The cannabis industry presents many very specialized and potentially tricky cleaning challenges, from the laboratory through sophisticated large-scale commercial manufacturing processes. The sticky resins encountered every step along the process are legend. This paper focuses on critically cleaning a wide range of hard surfaces from delicate laboratory glassware, processing tools, and irrigation lines to the extraction vessels and clean-in-place (CIP) manufacturing tanks. We use the term critical cleaning to denote situations where the level of cleaning directly impacts the product’s value or results.
Cleaning in the Cannabis Industry
Critically clean processing equipment is vital, whether it be labware, glassware, instrumentation, trimmers, or separation and extraction equipment. As indicated by several regulatory bodies including the FDA1, the potency, purity, and quality, essential characteristics of any product, rely on critically clean surfaces. Cleaning for cannabis industry processing is in fact more difficult than cleaning for traditional drug manufacturing. Waxy, resin, oily, and sticky residues abound and are highly adherent, difficult to emulsify, in other words, just a plain challenge to remove. Strong solvents and harsh chemicals might be a quick answer. However, this approach can be hazardous to workers, require treatment prior to discharge, and have significant associated costs. In addition, solvents such as isopropyl alcohol and ethanol can be difficult to obtain with increased demand for microbial and viral disinfection.
So, the more sensible and more efficient approach is to use detergents that are not only effective but end-user safe, aqueous, free-rinsing, interfering residue-free, biodegradable and without any added dyes, fragrances, brighteners, or softeners. In other words, residue-free cleaning eliminates impurities and thereby maintains the product in its most “natural” state.
Typically, aqueous cleaners are formulated to ensure maximum cleaning performance by using key biodegradable ingredients such as surface-active agents (surfactants) as wetting agents. Surfactants allow the cleaning solution to penetrate crevices while getting under soils to allow for removal. In concert with emulsification, chelation, dispersants, and other cleaning mechanisms, aqueous detergents provide multiple ways to get cannabis and other botanical residues reliably removed from equipment and instruments.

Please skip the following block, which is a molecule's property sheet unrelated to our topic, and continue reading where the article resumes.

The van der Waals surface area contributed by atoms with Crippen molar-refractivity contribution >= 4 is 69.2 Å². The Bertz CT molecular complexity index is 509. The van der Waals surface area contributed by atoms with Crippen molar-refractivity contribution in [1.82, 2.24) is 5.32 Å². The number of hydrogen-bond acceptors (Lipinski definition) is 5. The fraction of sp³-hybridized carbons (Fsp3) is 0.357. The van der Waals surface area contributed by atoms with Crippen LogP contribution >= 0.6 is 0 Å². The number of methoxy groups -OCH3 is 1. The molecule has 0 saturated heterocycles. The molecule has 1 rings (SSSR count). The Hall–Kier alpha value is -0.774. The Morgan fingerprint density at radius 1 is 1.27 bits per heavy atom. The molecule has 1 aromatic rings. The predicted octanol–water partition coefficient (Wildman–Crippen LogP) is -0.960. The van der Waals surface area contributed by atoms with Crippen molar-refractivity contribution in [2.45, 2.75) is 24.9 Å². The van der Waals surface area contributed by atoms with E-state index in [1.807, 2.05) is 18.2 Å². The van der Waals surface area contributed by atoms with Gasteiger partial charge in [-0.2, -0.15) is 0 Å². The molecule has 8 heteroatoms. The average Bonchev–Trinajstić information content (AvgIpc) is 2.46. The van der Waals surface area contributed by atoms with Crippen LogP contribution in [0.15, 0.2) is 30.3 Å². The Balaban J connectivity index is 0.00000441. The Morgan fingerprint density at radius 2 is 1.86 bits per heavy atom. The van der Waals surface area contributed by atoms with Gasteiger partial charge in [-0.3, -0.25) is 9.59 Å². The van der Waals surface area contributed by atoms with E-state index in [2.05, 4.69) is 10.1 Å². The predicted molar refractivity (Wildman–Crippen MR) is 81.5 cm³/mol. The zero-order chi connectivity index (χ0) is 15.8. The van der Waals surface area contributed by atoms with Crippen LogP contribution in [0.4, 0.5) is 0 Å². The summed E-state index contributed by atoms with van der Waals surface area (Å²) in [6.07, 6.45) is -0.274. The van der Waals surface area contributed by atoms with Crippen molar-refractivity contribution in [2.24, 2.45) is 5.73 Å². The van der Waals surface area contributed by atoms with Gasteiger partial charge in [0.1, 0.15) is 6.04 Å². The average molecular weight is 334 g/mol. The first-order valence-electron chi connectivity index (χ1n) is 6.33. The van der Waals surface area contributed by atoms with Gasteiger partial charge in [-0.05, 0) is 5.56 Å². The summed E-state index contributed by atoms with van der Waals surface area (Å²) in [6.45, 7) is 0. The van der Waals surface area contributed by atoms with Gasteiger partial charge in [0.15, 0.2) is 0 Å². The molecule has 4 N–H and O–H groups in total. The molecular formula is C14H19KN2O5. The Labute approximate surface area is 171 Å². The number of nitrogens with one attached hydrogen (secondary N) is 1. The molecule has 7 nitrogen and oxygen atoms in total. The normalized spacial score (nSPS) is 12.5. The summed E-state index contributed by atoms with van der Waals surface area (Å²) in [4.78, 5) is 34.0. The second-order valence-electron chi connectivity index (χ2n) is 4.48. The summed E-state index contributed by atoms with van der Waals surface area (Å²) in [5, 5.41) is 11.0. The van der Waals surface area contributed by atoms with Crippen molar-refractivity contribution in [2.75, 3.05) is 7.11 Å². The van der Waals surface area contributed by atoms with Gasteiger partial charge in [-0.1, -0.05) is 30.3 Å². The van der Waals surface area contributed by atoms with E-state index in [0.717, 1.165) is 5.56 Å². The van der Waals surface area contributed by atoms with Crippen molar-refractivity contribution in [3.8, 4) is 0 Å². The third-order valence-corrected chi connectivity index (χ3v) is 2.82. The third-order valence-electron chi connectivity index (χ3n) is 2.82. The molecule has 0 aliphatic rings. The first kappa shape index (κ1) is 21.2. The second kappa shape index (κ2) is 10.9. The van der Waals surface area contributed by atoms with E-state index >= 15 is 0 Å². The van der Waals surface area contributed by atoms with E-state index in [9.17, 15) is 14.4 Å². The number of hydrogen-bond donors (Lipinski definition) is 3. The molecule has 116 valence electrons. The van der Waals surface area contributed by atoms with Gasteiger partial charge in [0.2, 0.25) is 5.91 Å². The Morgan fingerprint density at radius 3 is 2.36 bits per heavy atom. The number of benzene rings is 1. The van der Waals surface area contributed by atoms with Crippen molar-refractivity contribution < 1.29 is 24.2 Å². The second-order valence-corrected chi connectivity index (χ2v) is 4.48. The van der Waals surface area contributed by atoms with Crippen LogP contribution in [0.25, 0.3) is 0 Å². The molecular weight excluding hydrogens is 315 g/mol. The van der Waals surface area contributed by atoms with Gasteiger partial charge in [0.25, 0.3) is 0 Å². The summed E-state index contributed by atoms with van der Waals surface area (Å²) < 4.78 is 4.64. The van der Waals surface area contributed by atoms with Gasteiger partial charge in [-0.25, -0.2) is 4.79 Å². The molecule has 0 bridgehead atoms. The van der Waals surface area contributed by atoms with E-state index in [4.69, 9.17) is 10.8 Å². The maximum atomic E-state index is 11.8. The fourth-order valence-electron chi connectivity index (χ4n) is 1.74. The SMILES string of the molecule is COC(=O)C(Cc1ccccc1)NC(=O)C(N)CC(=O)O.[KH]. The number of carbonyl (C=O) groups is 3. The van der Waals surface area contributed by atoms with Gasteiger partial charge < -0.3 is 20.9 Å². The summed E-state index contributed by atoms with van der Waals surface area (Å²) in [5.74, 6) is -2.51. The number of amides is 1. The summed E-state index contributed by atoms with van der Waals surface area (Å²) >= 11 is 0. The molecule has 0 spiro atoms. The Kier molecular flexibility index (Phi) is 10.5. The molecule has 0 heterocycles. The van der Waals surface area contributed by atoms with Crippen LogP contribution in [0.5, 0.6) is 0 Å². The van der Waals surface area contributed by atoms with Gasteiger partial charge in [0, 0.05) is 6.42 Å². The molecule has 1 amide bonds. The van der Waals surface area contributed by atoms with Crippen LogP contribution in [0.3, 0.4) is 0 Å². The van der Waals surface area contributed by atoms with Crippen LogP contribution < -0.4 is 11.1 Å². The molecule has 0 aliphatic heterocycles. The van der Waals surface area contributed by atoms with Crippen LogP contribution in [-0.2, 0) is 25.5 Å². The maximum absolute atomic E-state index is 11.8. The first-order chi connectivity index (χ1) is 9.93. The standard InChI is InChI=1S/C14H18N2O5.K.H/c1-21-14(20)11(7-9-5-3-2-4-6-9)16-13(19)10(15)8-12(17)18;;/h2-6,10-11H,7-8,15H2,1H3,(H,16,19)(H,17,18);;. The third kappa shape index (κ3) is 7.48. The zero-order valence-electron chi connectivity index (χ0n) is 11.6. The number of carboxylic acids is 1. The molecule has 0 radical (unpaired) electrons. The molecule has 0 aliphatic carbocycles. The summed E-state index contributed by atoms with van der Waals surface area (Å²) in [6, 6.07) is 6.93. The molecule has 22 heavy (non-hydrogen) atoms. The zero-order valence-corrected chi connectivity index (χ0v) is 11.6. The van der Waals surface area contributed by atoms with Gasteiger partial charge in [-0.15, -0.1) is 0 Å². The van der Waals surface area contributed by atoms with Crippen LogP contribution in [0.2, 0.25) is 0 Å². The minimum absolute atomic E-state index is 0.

Often dilute solutions of an aqueous cleaner effectively remove even worst-case substances off a variety of hard surfaces, including stainless steel, glass, and plastic (which we refer to as substrates). In addition, hard surfaces found in cannabis process equipment, irrigation lines, trimmers, and flooring are compatible across a range of pH and temperatures. Thus, allowing for flexibility in detergent selection in terms of pH, cleaning conditions, and cleaning methods.
The ability to choose from a wide range of detergents should not be taken to mean any detergent will suffice. Indeed, achieving critically clean results with a water-based detergent requires a good bit of scientific expertise to match the correct detergent formulation to a specific cleaning challenge and substrate. Alconox Inc. provides the necessary technical support to select the most efficient and safest of our large family of products for any cleaning issue. We have a broad range of tried and true formulations covering a wide range of pH and phosphate content in both powdered and liquid detergents.
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